If we won a second referendum while fudging that fact — and we’d have to fudge to have any hope of winning — we’d just store up trouble for the future. How could a country which only voted to say in the EU in a second time because the alternative was too risky play a constructive part in its proceedings? How long would it be before a Conservative Prime Minister called a third referendum? Is any of that in the interests of Europe as a whole? Unless and until our people are prepared to accept that the EU is a profoundly political project and endorse it on that basis, British membership will be profoundly unstable.

If we end up in a position where the only alternative to a guaranteed No Deal Brexit is another referendum, then I agree we would have to pursue it. But it should be a genuine last resort.

Is the Withdrawal Agreement liveable?

If we reject trying to reverse the 2016 verdict, we need a Withdrawal Agreement with the EU. The Political Declaration is a glorified press release, designed to accommodate a range of possible outcomes for now. The Withdrawal Agreement is the legally binding and crucial thing — the key to avoiding a No Deal Brexit. It’s also abundantly clear that it’s the only Agreement on the table.

For me, the main question here is the Ireland/Northern Ireland protocol — the so-called backstop. I am, frankly, indifferent to the section on financial liabilities: we were always going to have to pay, and the costs of No Deal would dwarf them anyway. I would like the Agreement to go further on citizens’ rights, both for UK citizens in the EU and EU nationals here — but it is incomparably better for both than No Deal.

A UK-wide backstop?
Theresa May made a customs border down the Irish Sea a red line. Her focus on customs (only the source of 30% or so of border checks) was always rather arbitrary. Still, the backstop now includes a shared customs territory covering the EU and the UK. The EU had significant concerns about including this, so it’s a genuine concession on their part.

The EU was probably most concerned to stop the UK undercutting EU members in any customs union. The new backstop therefore sets out level playing field commitments not to row back on good practice in taxation, environmental standards and labour and social standards. On state aid and competition, the UK would apply existing and future EU law. These are surprisingly limited requirements. That might be a mixed blessing for the centre-left, but then the line that the EU should be used to save the UK from itself was always democratically dodgy.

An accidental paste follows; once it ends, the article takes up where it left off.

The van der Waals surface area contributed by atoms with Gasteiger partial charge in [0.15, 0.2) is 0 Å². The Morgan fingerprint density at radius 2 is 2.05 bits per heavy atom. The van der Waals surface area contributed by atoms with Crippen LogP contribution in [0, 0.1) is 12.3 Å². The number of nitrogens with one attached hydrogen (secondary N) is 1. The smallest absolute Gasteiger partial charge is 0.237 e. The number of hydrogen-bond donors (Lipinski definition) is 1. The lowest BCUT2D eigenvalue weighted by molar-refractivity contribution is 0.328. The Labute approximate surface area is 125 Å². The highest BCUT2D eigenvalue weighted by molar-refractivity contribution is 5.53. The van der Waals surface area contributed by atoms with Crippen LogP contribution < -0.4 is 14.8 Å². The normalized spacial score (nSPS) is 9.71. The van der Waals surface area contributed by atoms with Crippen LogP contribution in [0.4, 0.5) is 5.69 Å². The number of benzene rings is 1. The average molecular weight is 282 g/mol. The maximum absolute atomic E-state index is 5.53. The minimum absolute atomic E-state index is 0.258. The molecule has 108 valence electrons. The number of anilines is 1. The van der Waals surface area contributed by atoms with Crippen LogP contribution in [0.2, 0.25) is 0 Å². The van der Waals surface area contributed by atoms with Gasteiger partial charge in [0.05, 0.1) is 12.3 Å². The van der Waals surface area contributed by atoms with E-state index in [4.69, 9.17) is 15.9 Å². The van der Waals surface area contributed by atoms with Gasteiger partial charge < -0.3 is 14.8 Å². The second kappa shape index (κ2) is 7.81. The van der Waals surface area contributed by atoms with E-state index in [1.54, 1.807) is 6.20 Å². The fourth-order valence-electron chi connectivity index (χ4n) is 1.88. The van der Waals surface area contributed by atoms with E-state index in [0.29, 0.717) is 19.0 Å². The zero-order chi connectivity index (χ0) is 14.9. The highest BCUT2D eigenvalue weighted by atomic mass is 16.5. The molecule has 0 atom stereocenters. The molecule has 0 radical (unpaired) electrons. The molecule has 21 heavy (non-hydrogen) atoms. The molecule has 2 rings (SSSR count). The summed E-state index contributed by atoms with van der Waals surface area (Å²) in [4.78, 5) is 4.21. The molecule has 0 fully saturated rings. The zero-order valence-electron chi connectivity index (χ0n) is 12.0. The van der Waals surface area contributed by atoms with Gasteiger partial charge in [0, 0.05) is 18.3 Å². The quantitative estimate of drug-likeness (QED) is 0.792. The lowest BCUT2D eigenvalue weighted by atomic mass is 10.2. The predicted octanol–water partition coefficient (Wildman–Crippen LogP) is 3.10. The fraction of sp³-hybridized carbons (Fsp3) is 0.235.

But within the single customs territory, ‘the customs territory of the EU’ includes Northern Ireland, and ‘the customs territory of the UK’ is code for ‘Great Britain’. Northern Ireland would have to apply the full Union Customs Code. The EU’s ultimate right to apply customs duties if it considers the UK in breach of its duties applies between Great Britain and the island of Ireland.

Northern Ireland would apply EU law on goods, VAT on goods, excise, agriculture and fisheries (but not the CAP or CFP) and wholesale electricity. In Great Britain, a UK authority would be responsible for state aid. In Northern Ireland, it would be the European Commission.

In short, the principle of different treatment for Northern Ireland has not meaningfully changed. Great Britain has just been allowed to form a customs union with the EU and Northern Ireland to soften it a bit.

The best of both worlds?
The EU and the UK say trade within the UK will be protected. While trade with Ireland is far more important for Northern Ireland than for anywhere else in the UK, Great Britain remains its main market. I can see how significantly reducing damage to trade with Ireland and minimally increasing barriers to trade with Great Britain might be economically better than none of the latter and a vast amount of the former. But that only holds if East/West barriers actually are minimal.

The EU and UK say they will be for two reasons. First, the protocol says it doesn’t stop the UK from ensuring unfettered market access to Great Britain. Second, it requires the EU and the UK to use best endeavours to facilitate trade between Great Britain and Northern Ireland. That includes minimising checks at ports and airports in Northern Ireland.

The first point guarantees nothing in itself. The second depends on Great Britain not diverging very far and the EU making a good faith effort to minimise checks. In the short term, the impact on East/West trade probably would be minimal. But barring a very soft Brexit or a much firmer British commitment than usual to Northern Ireland, I can’t see how you’d avoid a ratchet effect — and that has economic consequences.

The backstop and the Northern Ireland settlement
I understand the fears evoked by new Border infrastructure on the island of Ireland. Avoiding physical reminders for Border communities is an enormous advantage of the backstop. The UK Government didn’t take the issue seriously and didn’t engage with the ambiguity in its own commitments in December 2017 until far too late.

The backstop avoids the Scylla of a hard land border poisoning relations with nationalists. But I fear we’ve sailed into the Charybdis of poisoning political unionism’s willingness to re-engage with Stormont. You can say the backstop in no way changes the constitutional status of Northern Ireland, and formally that’s true. But most of Northern Ireland’s trade and much of its economy would be governed by EU rules with no say at its neighbour’s behest, despite its membership of the UK.